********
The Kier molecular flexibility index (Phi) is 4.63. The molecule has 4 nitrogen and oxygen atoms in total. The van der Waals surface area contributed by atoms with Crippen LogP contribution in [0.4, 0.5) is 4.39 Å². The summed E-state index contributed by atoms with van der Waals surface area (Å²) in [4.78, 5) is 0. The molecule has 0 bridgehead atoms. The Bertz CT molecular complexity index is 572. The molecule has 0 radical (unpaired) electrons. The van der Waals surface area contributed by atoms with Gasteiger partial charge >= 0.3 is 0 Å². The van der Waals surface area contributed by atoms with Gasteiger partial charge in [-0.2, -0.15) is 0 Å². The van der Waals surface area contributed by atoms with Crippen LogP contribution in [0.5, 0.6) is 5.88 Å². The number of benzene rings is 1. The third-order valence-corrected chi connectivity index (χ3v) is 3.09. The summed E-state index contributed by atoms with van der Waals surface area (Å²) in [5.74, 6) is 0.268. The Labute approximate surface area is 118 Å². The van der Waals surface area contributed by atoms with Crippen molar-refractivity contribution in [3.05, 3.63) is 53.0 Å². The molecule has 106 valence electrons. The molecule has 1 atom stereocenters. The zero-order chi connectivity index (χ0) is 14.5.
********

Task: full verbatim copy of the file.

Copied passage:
The Kier molecular flexibility index (Phi) is 4.63. The molecule has 4 nitrogen and oxygen atoms in total. The van der Waals surface area contributed by atoms with Crippen LogP contribution in [0.4, 0.5) is 4.39 Å². The summed E-state index contributed by atoms with van der Waals surface area (Å²) in [4.78, 5) is 0. The molecule has 0 bridgehead atoms. The Bertz CT molecular complexity index is 572. The molecule has 0 radical (unpaired) electrons. The van der Waals surface area contributed by atoms with Gasteiger partial charge >= 0.3 is 0 Å². The van der Waals surface area contributed by atoms with Gasteiger partial charge in [-0.2, -0.15) is 0 Å². The van der Waals surface area contributed by atoms with Crippen LogP contribution in [0.5, 0.6) is 5.88 Å². The number of benzene rings is 1. The third-order valence-corrected chi connectivity index (χ3v) is 3.09. The summed E-state index contributed by atoms with van der Waals surface area (Å²) in [5.74, 6) is 0.268. The Labute approximate surface area is 118 Å². The van der Waals surface area contributed by atoms with Crippen molar-refractivity contribution in [3.05, 3.63) is 53.0 Å². The molecule has 106 valence electrons. The molecule has 1 atom stereocenters. The zero-order chi connectivity index (χ0) is 14.5.